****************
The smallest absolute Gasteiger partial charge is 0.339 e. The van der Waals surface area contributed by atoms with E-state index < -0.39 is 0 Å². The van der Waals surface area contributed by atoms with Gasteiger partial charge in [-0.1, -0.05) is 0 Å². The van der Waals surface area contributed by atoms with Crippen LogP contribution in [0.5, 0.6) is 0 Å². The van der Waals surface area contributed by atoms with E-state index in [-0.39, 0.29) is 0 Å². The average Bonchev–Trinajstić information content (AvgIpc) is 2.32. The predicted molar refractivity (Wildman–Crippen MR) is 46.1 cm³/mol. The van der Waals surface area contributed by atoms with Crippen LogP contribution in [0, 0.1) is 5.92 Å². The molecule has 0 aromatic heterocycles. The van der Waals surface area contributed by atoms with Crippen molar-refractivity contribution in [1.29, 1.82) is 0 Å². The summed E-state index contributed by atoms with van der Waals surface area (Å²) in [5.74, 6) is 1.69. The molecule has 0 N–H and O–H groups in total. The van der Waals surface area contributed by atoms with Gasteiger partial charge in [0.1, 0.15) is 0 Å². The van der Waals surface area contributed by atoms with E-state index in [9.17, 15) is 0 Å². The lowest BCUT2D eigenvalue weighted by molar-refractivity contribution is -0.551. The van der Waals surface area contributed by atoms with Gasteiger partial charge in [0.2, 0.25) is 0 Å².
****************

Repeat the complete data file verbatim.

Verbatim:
The smallest absolute Gasteiger partial charge is 0.339 e. The van der Waals surface area contributed by atoms with E-state index < -0.39 is 0 Å². The van der Waals surface area contributed by atoms with Gasteiger partial charge in [-0.1, -0.05) is 0 Å². The van der Waals surface area contributed by atoms with Crippen LogP contribution in [0.5, 0.6) is 0 Å². The van der Waals surface area contributed by atoms with E-state index in [-0.39, 0.29) is 0 Å². The average Bonchev–Trinajstić information content (AvgIpc) is 2.32. The predicted molar refractivity (Wildman–Crippen MR) is 46.1 cm³/mol. The van der Waals surface area contributed by atoms with Crippen LogP contribution in [0, 0.1) is 5.92 Å². The molecule has 0 aromatic heterocycles. The van der Waals surface area contributed by atoms with Crippen molar-refractivity contribution in [1.29, 1.82) is 0 Å². The summed E-state index contributed by atoms with van der Waals surface area (Å²) in [5.74, 6) is 1.69. The molecule has 0 N–H and O–H groups in total. The van der Waals surface area contributed by atoms with Gasteiger partial charge in [0.1, 0.15) is 0 Å². The van der Waals surface area contributed by atoms with E-state index in [9.17, 15) is 0 Å². The lowest BCUT2D eigenvalue weighted by molar-refractivity contribution is -0.551. The van der Waals surface area contributed by atoms with Gasteiger partial charge in [0.2, 0.25) is 0 Å².